As winter turned to spring, many in the United States breathed a sigh of relief because the pandemic picture seemed to be getting better. People flooded social media with vaccination pics as case counts trended down and news outlets mused about just how great summer would be—reunions, restaurant dinners, and travel finally made safer. But with the remnants of Fourth of July barbecue still baked onto America’s patio grills, Pfizer and BioNTech, the makers of one of the most powerful COVID-19 vaccines, decided to bring a big, sopping wet blanket to the social reopening that news outlets have started to call “hot vax summer.”
Pfizer’s chief scientific officer Mikael Dolsten told Reuters that six months after getting the Pfizer shot, “there likely is the risk of reinfection as antibodies, as predicted, wane.” The company planned to ask the US government to authorize a third shot of its near-miraculous vaccine and even test a new vaccine specifically tailored to the new highly contagious delta variant of the coronavirus causing the pandemic.
White House officials worried the announcement would drive vaccine skepticism if people thought the shots were good only for six months. World Health Organization officials lashed out at Pfizer for recommending boosters when health care workers and others in much of the world couldn’t even get a first shot, much less a controversial third shot of the vaccine. And scientists questioned whether the boosters were even necessary.
With less than 50 percent of the United States fully vaccinated, and the low-hanging fruit of the country’s vaccine drive (e.g., everyone who posted a picture of their vaccine card on social media) mostly vaccinated, the Biden administration and state and local officials are struggling to boost coverage, including in areas where vaccine hesitancy can run high.
Despite lotteries and scholarship giveaways, and even as cases start to tick up in many states, vaccination trend lines are creeping down.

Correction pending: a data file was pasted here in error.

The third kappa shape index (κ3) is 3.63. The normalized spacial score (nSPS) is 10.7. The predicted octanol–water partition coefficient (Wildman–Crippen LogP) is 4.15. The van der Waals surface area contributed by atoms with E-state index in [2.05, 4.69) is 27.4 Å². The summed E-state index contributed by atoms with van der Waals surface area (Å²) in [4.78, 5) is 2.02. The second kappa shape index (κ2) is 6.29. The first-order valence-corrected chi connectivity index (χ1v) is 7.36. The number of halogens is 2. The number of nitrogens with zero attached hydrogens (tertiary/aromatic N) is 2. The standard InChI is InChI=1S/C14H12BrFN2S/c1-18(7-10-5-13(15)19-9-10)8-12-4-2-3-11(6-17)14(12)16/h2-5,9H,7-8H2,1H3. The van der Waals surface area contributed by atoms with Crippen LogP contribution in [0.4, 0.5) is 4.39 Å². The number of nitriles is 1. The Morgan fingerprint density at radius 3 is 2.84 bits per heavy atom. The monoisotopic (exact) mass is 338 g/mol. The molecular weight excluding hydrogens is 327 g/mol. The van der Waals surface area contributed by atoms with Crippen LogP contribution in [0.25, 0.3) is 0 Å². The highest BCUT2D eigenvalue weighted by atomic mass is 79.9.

“You know what would really help?” Ashish K. Jha, dean of Brown School of Public Health, tweeted. “Ensuring the 25M who have 1 shot get their 2nd. And [e]nsuring the 100M eligible who have zero shots get their first. That would help keep everyone safe”
Other experts question whether boosters are even necessary. “At this point I see no evidence to support recommending them,” Emory University expert Carlos del Rio tweeted.
As part of its push for booster shots, Pfizer cited Israeli data showing that after six months, its vaccine was less effective at preventing both infection and symptomatic disease. On July 5, the government reported vaccine’s effectiveness at preventing infection and symptomatic disease had fallen to 64 percent, while in May, the government reported the Pfizer vaccine was 95 percent effective at preventing infection, hospitalization, and severe disease, according to Reuters. Some scientists questioned the Israeli data’s limitations, but the government there has already started giving Pfizer booster shots to patients with compromised immune systems.
Pfizer has suggested a reduction in antibodies to the coronavirus as a reason a booster shot is needed, but the immune system has more than one trick up its sleeve. In addition to antibodies that help the body identify pathogens, the body also produces memory B cells, for example, which exist in bone marrow and bodily organs and can produce new antibodies after an exposure. These cells can persist for years. “Antibody response is not the only measure of immune protection,” Leana S. Wen, a former health commissioner for Baltimore, told The New York Times.
If the US government changes course and recommends boosters, the move would likely put even more wind in Pfizer’s already billowing financial sails. The company reported a more than $1 billion increase in net income in the first three months of the year as compared to 2020 and has projected it would sell $26 billion of COVID-19 vaccination doses in 2021. John P. Moore, an immunologist at Weill Cornell Medicine, told The Washington Post he worried that Pfizer was making an opportunistic pitch. Boosters may be necessary, he said, “but to say we need it now and give the public the impression the vaccines are failing and something needs to be done as a matter of urgency. … The time isn’t now,” he said.
With booster shots representing a potential market of somewhere between $11 and $37 billion for Pfizer, according to a Bloomberg Intelligence analysis, and hints that the company’s discounted pandemic pricing may come to end (currently shots cost the US government $19.50, but the company has said a more typical price might be as high as $175), Pfizer clearly has a financial incentive to push boosters.
Pfizer didn’t answer a question about whether the profit motive was driving its push for boosters, instead telling the Bulletin in a statement that the company has “a sense of urgency in staying ahead of the virus.” It’s a sentiment, the statement said, that the US government also shared. For now, at least, the federal government is keeping its excitement over boosters in check. “Americans who have been fully vaccinated do not need a booster shot at this time,” the US Centers for Disease Control and Prevention and the Food and Drug Administration said in joint statement. So for now, in the United States at least, the hot vax summer goes on.
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